Alumni Stories: Noel Danforth ’85 on Working as an Independent Graphic Designer

Position: Principal, Gold Star Studios/Independent Graphic Design Professional 

Location: Cambridge, Massachusetts

Description of what you do: I am a graphic designer. I use visual communication (design) skills to design and develop a broad range of materials for my clients. You can see some of my work on my website: www.goldstarstudios.com

Major at Dartmouth:
 French

What is most satisfying about your current work? 
Being fulfilled by what I do each day. Design exposes you to so many of life’s currents and allows you to use your intuition to explore.  I have variously fallen in love with different aspects of my design practice: form, color, typography, layout, my tools and my current obsession—my camera. I’ve been exploring the idea of seeing and perspective through the camera lens.  

The beauty of a career in design is that there are so many possibilities and if you like learning (most liberal arts students do) it’s a great field as it is continues to evolve and there are always new things to learn. When I started my career in graphic design the computer was a relatively new tool for designers; with the computer and of course the web, many new areas of design practice have been born. 

What’s the best way to enter your field? Any essential elements of preparation? 
There are various ways to obtain the background you need to be a designer and it’s a multifaceted field with many specializations. My advice is to research what type of design you’d ultimately like to practice and to have that information direct your educational path. Pick a school and culture that aligns with your goals. The traditional path is to attend a BFA or MFA program. Ultimately an MFA is the best route if you’d like to teach design. 

When I started looking into a career in design, I was initially disheartened as it seemed the best approach was a BFA and that I had, in a sense, “missed the boat” and an MFA seemed beyond my reach not having any background in design nor a portfolio. After researching the possibilities open to me and considering school locations, finances and work prospects I decided to take a less traditional path. I attended the Massachusetts College of Art and Design’s graphic design certificate program, an evening program, and gained work experience by day. Before entering the program I took design courses to see if pursuing design studies was something I really wanted, and I was able to build a portfolio to gain entrance. A portfolio allows potential employers/design schools to assess your design skills.  It is a reflection of you and your work, and a good portfolio is a necessity when you start looking for work or are seeking to gain admission to a design program.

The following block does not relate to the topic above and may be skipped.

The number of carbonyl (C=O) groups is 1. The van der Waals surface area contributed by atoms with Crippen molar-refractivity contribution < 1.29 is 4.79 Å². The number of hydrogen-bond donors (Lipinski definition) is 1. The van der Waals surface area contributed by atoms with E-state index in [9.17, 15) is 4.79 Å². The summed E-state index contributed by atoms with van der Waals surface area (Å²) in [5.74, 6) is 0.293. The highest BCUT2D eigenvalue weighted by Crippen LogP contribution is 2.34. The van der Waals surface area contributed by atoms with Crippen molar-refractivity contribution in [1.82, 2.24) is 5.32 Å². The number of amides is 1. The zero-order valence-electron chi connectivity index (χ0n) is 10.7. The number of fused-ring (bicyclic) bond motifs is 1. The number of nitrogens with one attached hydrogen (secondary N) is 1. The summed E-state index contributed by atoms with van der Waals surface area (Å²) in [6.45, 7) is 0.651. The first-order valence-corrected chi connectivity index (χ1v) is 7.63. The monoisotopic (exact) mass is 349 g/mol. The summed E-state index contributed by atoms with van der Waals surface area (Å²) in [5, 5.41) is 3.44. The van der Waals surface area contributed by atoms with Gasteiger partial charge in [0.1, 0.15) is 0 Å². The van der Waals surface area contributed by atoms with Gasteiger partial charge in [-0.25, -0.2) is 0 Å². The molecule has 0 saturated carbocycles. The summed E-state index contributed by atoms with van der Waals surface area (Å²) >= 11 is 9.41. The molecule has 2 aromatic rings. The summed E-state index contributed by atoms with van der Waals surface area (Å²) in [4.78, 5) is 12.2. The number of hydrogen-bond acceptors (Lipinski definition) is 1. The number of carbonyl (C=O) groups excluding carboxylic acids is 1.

What advice would you give to others seeking opportunities in graphic design?
For exploring the field I recommend taking courses in design at an art college. This will expose you to the design skills you need to develop, the culture of art schools, and allow you to start building a portfolio. Once you have developed a portfolio you can apply to a design program and/or start looking for work. Personally I found attending an evening program and gaining work experience simultaneously to be very rewarding; I was able to immediately put my new skills into practice. Design is about practice, the more you do the better you get.

Can you tell us about your experiences in different work environments as a graphic designer? Which has been your favorite?
I have worked in-house for educational institutions, financial services companies, a medium-sized design firm, and an in-house advertising agency. I enjoyed all these experiences to different degrees and I learned something from each environment. One distinction often made in the design world is working in-house as opposed to working independently or as a freelancer. All have their advantages; for me it comes down to personal preference and that can change over the course of your career. Having this varied background is what allowed me to start my own practice. It enabled me to broaden the scope of my portfolio and develop a network for future work opportunities. Running my own small practice suits me now and is my current favorite.

How would you recommend students who are interested in freelancing get into the field?
A freelance design career is something that develops over time and doing good work is the best marketing tool. If your work is good, clients will become repeat customers and new clients will seek you out. To start out you must be armed with a strong portfolio then you can either introduce yourself to prospective clients/employers or seek out an agency that specializes in connecting employers with temporary design help. This latter approach is an excellent way to see different work environments and to explore what type of work you might enjoy as a practice long-term. 

What do you do to keep your practice/perspective fresh and evolving?
I enjoy experimenting in different media; this gets me away from my computer and allows me to access different thought pathways for problem solving. I believe design is about keeping open and developing a keen eye. Also, I find it important to remind myself in a more tactile way why I love what I do. Picking up another media and working with color, shape and texture in an intuitive way helps me to connect to less directed problem-solving. Whether it’s drawing, painting, sewing, or beading, I love to work in a way that allows more freedom for my intuition to connect with an unconscious flow. We all carry ideas around that sometimes need a little coaxing into the light.

How has Dartmouth supported you in your career development?